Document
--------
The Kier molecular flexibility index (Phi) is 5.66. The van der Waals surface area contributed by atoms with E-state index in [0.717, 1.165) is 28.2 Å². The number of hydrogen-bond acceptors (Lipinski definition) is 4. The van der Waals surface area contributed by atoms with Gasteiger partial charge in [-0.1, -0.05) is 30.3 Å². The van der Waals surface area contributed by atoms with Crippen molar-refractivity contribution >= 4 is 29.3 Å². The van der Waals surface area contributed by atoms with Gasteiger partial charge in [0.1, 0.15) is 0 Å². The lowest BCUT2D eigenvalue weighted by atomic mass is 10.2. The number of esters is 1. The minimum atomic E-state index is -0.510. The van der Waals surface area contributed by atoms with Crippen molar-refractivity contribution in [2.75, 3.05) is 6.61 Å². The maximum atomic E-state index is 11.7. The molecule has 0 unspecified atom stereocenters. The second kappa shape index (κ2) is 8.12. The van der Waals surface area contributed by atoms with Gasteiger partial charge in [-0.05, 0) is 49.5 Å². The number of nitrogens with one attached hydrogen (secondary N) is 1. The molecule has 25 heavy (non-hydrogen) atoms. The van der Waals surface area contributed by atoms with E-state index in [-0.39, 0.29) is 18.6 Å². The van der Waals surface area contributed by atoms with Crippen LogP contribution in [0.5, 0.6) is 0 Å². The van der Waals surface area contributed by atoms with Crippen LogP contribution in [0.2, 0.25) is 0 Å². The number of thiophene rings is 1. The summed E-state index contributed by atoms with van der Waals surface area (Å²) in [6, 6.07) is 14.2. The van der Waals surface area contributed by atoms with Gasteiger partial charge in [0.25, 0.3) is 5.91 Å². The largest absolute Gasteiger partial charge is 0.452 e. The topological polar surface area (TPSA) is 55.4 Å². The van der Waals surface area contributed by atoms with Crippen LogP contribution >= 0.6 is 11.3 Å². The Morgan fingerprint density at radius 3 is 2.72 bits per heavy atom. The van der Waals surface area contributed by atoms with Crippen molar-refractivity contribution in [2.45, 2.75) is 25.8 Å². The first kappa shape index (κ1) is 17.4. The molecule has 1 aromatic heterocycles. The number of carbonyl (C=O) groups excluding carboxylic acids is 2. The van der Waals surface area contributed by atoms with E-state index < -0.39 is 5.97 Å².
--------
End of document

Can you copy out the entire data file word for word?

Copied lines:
The Kier molecular flexibility index (Phi) is 5.66. The van der Waals surface area contributed by atoms with E-state index in [0.717, 1.165) is 28.2 Å². The number of hydrogen-bond acceptors (Lipinski definition) is 4. The van der Waals surface area contributed by atoms with Gasteiger partial charge in [-0.1, -0.05) is 30.3 Å². The van der Waals surface area contributed by atoms with Crippen molar-refractivity contribution >= 4 is 29.3 Å². The van der Waals surface area contributed by atoms with Gasteiger partial charge in [0.1, 0.15) is 0 Å². The lowest BCUT2D eigenvalue weighted by atomic mass is 10.2. The number of esters is 1. The minimum atomic E-state index is -0.510. The van der Waals surface area contributed by atoms with Crippen molar-refractivity contribution in [2.75, 3.05) is 6.61 Å². The maximum atomic E-state index is 11.7. The molecule has 0 unspecified atom stereocenters. The second kappa shape index (κ2) is 8.12. The van der Waals surface area contributed by atoms with Gasteiger partial charge in [-0.05, 0) is 49.5 Å². The number of nitrogens with one attached hydrogen (secondary N) is 1. The molecule has 25 heavy (non-hydrogen) atoms. The van der Waals surface area contributed by atoms with E-state index in [-0.39, 0.29) is 18.6 Å². The van der Waals surface area contributed by atoms with Crippen LogP contribution in [0.5, 0.6) is 0 Å². The van der Waals surface area contributed by atoms with Crippen LogP contribution in [0.2, 0.25) is 0 Å². The number of thiophene rings is 1. The summed E-state index contributed by atoms with van der Waals surface area (Å²) in [6, 6.07) is 14.2. The van der Waals surface area contributed by atoms with Gasteiger partial charge in [0.25, 0.3) is 5.91 Å². The largest absolute Gasteiger partial charge is 0.452 e. The topological polar surface area (TPSA) is 55.4 Å². The van der Waals surface area contributed by atoms with Crippen LogP contribution >= 0.6 is 11.3 Å². The Morgan fingerprint density at radius 3 is 2.72 bits per heavy atom. The van der Waals surface area contributed by atoms with Crippen molar-refractivity contribution in [2.45, 2.75) is 25.8 Å². The first kappa shape index (κ1) is 17.4. The molecule has 1 aromatic heterocycles. The number of carbonyl (C=O) groups excluding carboxylic acids is 2. The van der Waals surface area contributed by atoms with E-state index < -0.39 is 5.97 Å².